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DefinitionPrime and Composite PropertiesPrime Number
Display Title
Prime Numbers
Watch this video to learn abut prime numbers. (The transcript is also available.)
Video Transcript
When you multiply two numbers, each of them is a factor. Look at this example.
3*4=12
The product, 12, is the result of multiplying two factors, 3 and 4.
The number 12 has other factors, which are shown here:
1, 2, 3, 4, 6, 12
Each of these numbers divides into 12, with no remainder.
Notice that 1 and the number itself are also factors.
All numbers are divisible by 1, and every number is divisible by itself.
There is a special class of numbers that only have two factors, 1 and the number itself.
Let's look at an example.
The number 17 is divisible by 1.
t's not divisible by 2.
IIt's not divisible by 3.
It's not divisible by 4.
It's not divisible by 5.
It's not divisible by 6.
It's not divisible by 7.
It's not divisible by 8.
Any whole number greater than 8 up to 17 does not divide evenly into it.
Finally, 17 is divisible by 17.
So the factors of 17 are 1 and 17.
This is an example of a prime number.
What this class of numbers has in common is that these numbers only have two factors, 1 and the number itself.
Here are the first ten prime numbers:
2, 3, 5 7, 11, 13, 17 19, 23, 29
Notice that all of them, except for 2, are odd numbers.
2 is the only even prime number.
Also, notice that 1 isn't prime.
It does seem to follow the rule that it's only divisible by 1 and itself.
The difference is that 1 only has one factor.
A prime always has two factors.
How can you test if any number is prime?
If it is only divisible by 1 and itself, then it is prime.
Brief Review of Factors
When you multiply two numbers, each of them is a factor.
In this example, both 3 and 4 are factors. In fact, you can write any number as the product of its factors.
What Are Prime Numbers?
Some numbers have only two factors, 1 and the number itself. These are called prime numbers. This table lists numbers and their factors.















Notice that in each case the factors are 1 and the number itself. The numbers 2, 3, 5, and 7 are prime numbers. There are many other prime numbers.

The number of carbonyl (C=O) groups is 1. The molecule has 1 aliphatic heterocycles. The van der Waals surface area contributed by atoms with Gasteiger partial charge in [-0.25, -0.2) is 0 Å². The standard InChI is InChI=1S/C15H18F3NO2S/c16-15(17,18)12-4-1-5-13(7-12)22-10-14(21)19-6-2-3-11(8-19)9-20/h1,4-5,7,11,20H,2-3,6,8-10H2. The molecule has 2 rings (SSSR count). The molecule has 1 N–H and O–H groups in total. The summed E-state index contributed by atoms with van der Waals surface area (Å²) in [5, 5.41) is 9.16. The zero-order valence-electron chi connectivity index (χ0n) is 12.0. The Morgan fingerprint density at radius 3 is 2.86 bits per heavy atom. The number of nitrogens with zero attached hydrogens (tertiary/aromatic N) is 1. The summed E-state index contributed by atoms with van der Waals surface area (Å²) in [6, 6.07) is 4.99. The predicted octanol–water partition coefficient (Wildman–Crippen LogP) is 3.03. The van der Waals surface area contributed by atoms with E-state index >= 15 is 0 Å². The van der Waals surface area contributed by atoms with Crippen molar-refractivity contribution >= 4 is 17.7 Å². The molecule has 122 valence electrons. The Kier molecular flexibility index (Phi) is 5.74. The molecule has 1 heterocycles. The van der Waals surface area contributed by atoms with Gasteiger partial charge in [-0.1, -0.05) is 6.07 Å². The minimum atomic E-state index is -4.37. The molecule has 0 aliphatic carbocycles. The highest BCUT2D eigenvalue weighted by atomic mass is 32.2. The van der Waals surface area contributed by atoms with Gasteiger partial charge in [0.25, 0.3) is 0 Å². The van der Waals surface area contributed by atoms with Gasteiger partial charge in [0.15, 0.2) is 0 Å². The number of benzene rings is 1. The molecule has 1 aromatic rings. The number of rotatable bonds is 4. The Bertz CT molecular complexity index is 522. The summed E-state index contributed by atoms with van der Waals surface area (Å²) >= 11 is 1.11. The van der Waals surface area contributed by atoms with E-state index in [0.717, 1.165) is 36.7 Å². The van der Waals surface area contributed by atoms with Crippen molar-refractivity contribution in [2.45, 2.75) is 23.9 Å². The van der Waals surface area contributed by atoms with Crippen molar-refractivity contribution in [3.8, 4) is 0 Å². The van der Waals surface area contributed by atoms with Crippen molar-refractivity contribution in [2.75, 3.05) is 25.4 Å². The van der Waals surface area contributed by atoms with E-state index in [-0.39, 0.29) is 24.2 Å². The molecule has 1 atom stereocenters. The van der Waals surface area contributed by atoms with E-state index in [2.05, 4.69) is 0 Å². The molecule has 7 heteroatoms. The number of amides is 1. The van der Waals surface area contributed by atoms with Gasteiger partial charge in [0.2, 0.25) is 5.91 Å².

What Are Composite Numbers?
Some numbers have more than two factors. These are called composite numbers. This table lists some composite numbers and their factors.





































As you can see, each of the numbers in the table has more than two factors, and this is what makes them composite numbers.
Factors of Square Numbers
In the previous table, did you notice there was one example of a composite number with an odd number of factors: 4. Four happens to be a square number. This table shows the factors of the first four square numbers.


























Notice that each of the square numbers has an odd number of factors. Why is this? Square numbers have a factor that is multiplied by itself. For example, 16 has a factor of 4 because 16 = 4^{2}.
The downloadable image is part of a collection of definitions related to prime and composite numbers. This includes general definitions for primes and composites, as well as related terms around factors, divisibility rules, area models for primes and composites, and the Fundamental Theorem of Arithmetic.
Note: The download is a PNG file.
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Common Core Standards  CCSS.MATH.CONTENT.4.OA.B.4 

Grade Range  4  6 
Curriculum Nodes 
Arithmetic • Numbers and Patterns • Prime and Composite Numbers 
Copyright Year  2013 
Keywords  composite numbers, prime numbers, factors, definitions, glossary term